The results of the stock market for 2011 are basically flat. While the Dow Jones Industrial Average can claim a small gain, the S&P 500 Index ended 2011 with a small loss. Likewise, the NASDAQ ended down for 2011 as well.
2011 Dow Jones Up
The Dow finished up for 2011 thanks in part to the makeup of the index. The stocks in the Down Jones Industrial Average contain only large U.S. companies. While financial companies make up a significant number of the stocks, their impact is limited because the Dow Jones Average is a price-weighted index. That means that higher priced stocks have more influence on the average than lower priced stocks.
Most financial stocks have very low share prices these days, and as a result, their performance doesn’t drag as heavily on the average. Bank of America was the worst performer in the Dow having lost 58.3 percent for the year.
The Dow Industrials finished up 5.5 percent for the year. That is three consecutive positive years for the Dow, although nobody is dancing in the streets over this year’s performance, where many components had flat or down years.
The top 5 Dow stocks for 2011 were McDonald’s (up 30.7%), IBM (up 25.3%), Pfizer (up 23.6%), Home Depot (up 19.9%) and Kraft Foods (up 18.6%).
2011 S&P 500 Down
For 2011, the S&P 500 Index finished down for the year, although it’s performance was essentially flat, down less than 0.1 percent for 2011. Unlike the Dow average,t he SP500 index is weighted based upon each stock’s market capitalization. The dismal performance of the financial stocks included in the index have large market caps and weighed heavier, pulling the index down.
For example, IBM’s high share price (around $185 per share) means that it’s positive returns for the year count a lot toward the up side for the Dow versus Bank of America’s terrible performance being only a small impact thanks to its $5 a share price. On the S&P 500 Index, however, Bank of America’s $56 billion market cap gives it much more pull.
NASDAQ 2011 Performance Down
The Nasdaq Composite Index was also down for 2011. It finished the year down about 1.8 percent.
Other Stock Markets in 2011
International markets didn’t do as well as the U.S. In Europe, the growing Euro crisis has engulfed not only Greece and Ireland, but Italy and Spain as well. Britain’s main index, the FTSE dropped 5.6 percent for the year and the main German index, the DAX, was down approximately 15. That is its first down year since 2008.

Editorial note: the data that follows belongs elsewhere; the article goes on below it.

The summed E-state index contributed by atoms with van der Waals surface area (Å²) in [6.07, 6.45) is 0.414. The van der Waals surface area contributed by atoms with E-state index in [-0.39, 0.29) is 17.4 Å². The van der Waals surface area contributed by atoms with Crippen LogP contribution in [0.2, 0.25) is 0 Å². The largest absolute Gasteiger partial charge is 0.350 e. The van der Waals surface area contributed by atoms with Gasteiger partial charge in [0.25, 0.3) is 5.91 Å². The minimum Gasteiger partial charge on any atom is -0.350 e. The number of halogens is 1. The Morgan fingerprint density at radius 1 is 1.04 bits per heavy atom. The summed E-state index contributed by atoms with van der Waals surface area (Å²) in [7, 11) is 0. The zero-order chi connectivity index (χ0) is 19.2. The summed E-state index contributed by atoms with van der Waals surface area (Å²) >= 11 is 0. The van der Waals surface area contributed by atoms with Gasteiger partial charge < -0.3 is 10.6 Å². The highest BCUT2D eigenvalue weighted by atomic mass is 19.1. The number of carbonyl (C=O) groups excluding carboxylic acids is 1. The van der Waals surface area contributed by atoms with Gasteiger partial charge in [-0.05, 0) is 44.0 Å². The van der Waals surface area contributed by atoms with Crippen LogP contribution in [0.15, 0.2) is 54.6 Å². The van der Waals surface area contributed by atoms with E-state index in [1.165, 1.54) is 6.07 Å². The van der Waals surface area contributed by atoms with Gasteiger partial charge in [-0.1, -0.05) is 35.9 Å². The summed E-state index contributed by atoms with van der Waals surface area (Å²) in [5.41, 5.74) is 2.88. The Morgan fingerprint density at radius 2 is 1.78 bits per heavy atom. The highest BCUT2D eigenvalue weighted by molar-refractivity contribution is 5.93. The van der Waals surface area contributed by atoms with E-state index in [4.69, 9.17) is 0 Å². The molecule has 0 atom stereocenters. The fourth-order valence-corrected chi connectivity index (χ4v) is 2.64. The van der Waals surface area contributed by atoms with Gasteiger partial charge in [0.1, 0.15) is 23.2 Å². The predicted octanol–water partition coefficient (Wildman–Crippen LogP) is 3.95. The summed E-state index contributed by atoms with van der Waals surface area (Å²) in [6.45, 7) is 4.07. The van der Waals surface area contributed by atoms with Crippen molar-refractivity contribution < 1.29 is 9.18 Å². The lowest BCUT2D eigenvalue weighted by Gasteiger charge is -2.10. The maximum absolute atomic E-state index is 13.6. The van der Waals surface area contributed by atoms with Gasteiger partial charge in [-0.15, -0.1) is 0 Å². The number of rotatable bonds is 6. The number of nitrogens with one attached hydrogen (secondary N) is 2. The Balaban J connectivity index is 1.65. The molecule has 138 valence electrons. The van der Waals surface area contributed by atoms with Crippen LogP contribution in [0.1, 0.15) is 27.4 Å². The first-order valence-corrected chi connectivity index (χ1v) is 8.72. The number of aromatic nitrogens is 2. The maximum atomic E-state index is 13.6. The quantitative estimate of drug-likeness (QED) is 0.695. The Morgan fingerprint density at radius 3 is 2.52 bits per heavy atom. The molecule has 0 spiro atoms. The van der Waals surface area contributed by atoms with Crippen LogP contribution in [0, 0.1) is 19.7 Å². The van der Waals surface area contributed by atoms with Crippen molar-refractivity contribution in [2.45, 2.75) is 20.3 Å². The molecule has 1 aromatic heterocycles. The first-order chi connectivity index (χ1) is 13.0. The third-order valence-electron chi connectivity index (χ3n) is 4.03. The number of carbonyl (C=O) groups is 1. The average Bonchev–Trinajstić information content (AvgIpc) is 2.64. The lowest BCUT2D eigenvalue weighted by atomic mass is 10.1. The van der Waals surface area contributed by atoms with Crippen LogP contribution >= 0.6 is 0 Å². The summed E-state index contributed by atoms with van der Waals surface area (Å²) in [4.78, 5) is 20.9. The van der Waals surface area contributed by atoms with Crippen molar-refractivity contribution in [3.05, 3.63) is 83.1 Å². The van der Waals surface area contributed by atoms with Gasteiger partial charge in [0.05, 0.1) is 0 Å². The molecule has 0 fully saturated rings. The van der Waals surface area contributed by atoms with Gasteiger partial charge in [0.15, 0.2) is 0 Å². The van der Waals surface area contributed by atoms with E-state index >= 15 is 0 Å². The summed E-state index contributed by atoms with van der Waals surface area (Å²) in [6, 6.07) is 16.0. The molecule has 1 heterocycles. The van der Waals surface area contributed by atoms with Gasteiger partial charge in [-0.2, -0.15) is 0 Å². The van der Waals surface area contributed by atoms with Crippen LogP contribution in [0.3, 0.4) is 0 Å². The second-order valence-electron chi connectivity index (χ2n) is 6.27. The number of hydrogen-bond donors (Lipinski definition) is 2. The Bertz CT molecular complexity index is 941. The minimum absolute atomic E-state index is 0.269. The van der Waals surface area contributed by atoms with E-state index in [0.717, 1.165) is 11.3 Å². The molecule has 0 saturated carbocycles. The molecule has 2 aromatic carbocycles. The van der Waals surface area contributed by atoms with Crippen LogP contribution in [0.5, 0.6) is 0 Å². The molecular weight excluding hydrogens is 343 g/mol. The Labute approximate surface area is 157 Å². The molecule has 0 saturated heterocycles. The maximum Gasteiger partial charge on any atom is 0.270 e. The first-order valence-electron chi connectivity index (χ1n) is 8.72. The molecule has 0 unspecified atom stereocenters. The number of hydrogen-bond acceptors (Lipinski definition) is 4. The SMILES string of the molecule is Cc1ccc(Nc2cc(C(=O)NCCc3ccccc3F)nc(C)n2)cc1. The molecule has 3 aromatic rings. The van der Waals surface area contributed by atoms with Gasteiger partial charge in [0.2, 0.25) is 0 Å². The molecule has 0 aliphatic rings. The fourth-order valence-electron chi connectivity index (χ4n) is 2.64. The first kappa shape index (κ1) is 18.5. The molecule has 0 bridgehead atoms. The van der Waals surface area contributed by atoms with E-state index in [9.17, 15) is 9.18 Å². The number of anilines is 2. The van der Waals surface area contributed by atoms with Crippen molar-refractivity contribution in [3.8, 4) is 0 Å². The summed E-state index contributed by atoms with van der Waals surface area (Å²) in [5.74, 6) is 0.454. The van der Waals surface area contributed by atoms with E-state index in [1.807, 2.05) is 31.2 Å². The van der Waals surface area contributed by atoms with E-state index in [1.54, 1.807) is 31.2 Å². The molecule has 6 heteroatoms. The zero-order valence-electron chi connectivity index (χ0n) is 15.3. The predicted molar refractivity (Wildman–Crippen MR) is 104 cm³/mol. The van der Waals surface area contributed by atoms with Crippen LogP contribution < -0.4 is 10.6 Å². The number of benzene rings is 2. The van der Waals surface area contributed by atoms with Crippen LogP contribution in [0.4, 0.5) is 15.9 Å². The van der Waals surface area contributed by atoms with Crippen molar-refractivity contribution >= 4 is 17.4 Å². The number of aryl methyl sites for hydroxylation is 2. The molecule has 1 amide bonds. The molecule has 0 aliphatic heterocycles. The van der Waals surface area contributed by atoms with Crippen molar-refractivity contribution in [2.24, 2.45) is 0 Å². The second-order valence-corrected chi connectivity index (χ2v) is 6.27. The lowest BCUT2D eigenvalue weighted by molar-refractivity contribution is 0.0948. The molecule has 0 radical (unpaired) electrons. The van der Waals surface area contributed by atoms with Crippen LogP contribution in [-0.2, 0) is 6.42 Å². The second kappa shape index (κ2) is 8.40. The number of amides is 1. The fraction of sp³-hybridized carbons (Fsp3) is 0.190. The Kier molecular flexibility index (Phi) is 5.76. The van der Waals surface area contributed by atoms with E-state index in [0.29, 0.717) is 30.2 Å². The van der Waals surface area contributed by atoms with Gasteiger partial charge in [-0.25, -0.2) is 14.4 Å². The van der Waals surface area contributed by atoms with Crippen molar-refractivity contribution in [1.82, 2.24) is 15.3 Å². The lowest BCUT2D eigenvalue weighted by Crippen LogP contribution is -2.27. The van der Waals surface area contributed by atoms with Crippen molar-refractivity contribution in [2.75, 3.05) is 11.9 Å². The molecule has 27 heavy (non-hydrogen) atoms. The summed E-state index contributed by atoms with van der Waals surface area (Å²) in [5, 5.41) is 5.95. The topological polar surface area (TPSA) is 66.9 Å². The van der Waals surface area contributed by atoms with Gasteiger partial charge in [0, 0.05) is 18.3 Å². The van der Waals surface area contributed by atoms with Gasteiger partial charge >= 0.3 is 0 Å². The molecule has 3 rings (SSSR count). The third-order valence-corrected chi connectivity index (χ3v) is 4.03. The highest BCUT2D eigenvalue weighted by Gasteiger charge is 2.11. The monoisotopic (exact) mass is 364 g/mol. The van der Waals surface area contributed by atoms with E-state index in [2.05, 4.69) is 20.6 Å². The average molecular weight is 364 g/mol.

Elsewhere, the Asian index, the Nikkei was down 17 percent.
For 2011 Gold was up 10.2 percent for the year (down from this summer’s +33 percent peak). Oil was up 8.2 percent for the year.
2011 Market Recap
So, what does the market performance for 2011 mean for investors?
The small gains and losses for the year hide the extreme volatility that took place during the year through bone-headed gridlock in Washington, particularly over raising the debt-ceiling, and the building financial crisis in Europe.
Overall, regular investors would be wise to take very little stock of how the markets overall performed during 2011. Instead, investors should focus on finding good companies with strong management since those are the only ones poised to benefit from what looks to be weak economic growth during 2012.
For American’s regular lives, the markets offer no real solution or problem to the ongoing economic issues. Recent economic data suggests that the economy might FINALLY be turning a corner, assuming the current my-party-is-more-important-than-the-country mentality in Washington can either be overcome, or sidelined by a nation that has grown largely disgusted with everything the comes out of the nation’s capital.
If jobs continue to get created and Congress doesn’t break the fragile economy, 2012 might see better investment performance, and more importantly, set the stage for real economic growth and investment performance in 2013.
Happy New Year, Everybody!